Scientists have discovered one of the smallest & closest black holes on record


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Scientists have discovered one of the smallest & closest black holes on record

Scientists have discovered one of the smallest & closest black holes on record

Scientists have discovered one of the smallest black holes on record—and the closest one to Earth found to date.

Researchers have dubbed it ‘The Unicorn,’ in part because it is, so far, one of a kind, and in part because it was found in the constellation Monoceros—’The Unicorn.’ The findings are publishing today, April 21, in the journal Monthly Notices of the Royal Astronomical Society.

« When we looked at the data, this black hole—the Unicorn—just popped out, » said lead author Tharindu Jayasinghe, a doctoral student in astronomy at The Ohio State University and an Ohio State presidential fellow.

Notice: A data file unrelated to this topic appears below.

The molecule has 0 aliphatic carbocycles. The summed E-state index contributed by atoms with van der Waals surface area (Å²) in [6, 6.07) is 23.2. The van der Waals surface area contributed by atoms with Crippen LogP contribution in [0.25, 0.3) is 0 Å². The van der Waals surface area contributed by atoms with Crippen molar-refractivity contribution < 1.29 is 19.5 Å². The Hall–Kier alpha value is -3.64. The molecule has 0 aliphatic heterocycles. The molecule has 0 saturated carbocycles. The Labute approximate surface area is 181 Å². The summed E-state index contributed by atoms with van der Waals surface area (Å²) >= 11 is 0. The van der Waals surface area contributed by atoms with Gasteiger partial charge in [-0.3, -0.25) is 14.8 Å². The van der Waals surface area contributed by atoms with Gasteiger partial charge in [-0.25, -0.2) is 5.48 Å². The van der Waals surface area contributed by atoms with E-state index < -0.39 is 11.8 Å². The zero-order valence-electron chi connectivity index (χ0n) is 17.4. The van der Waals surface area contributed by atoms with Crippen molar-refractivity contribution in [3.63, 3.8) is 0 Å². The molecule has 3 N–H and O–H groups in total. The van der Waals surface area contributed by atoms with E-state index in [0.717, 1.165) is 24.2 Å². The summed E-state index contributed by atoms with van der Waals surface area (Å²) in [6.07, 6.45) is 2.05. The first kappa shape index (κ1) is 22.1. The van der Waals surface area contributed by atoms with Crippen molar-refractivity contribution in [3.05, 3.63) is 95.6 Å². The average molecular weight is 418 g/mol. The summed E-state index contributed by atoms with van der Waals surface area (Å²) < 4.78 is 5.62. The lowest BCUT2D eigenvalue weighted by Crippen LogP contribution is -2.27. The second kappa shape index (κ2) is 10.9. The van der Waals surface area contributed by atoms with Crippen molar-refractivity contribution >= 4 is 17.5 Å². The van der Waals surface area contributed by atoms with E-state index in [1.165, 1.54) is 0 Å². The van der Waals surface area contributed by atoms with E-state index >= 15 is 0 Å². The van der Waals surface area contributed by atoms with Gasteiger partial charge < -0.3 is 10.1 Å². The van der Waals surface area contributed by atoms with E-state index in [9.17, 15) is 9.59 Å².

The Unicorn is about three times the mass of our sun—tiny for a black hole. Very few black holes of this mass have been found in the universe. This black hole is 1,500 light years away from Earth, still inside the Milky Way galaxy. And, until Jayasinghe started analyzing it, it was essentially hiding in plain sight.

The black hole appears to be a companion to a red giant star, meaning that the two are connected by gravity. Scientists can’t see the black hole—they are, by definition, dark, not only visually, but to the tools astronomers use to measure light and other wavelengths.

But in this case, they can see the black hole’s companion star. That star had been well-documented by telescope systems including KELT, run out of Ohio State; ASAS, the precursor to ASAS-SN, which is now run out of Ohio State, and TESS, a NASA satellite that searches for planets outside our solar system. Data about it had been widely available but hadn’t yet been analyzed in this way.


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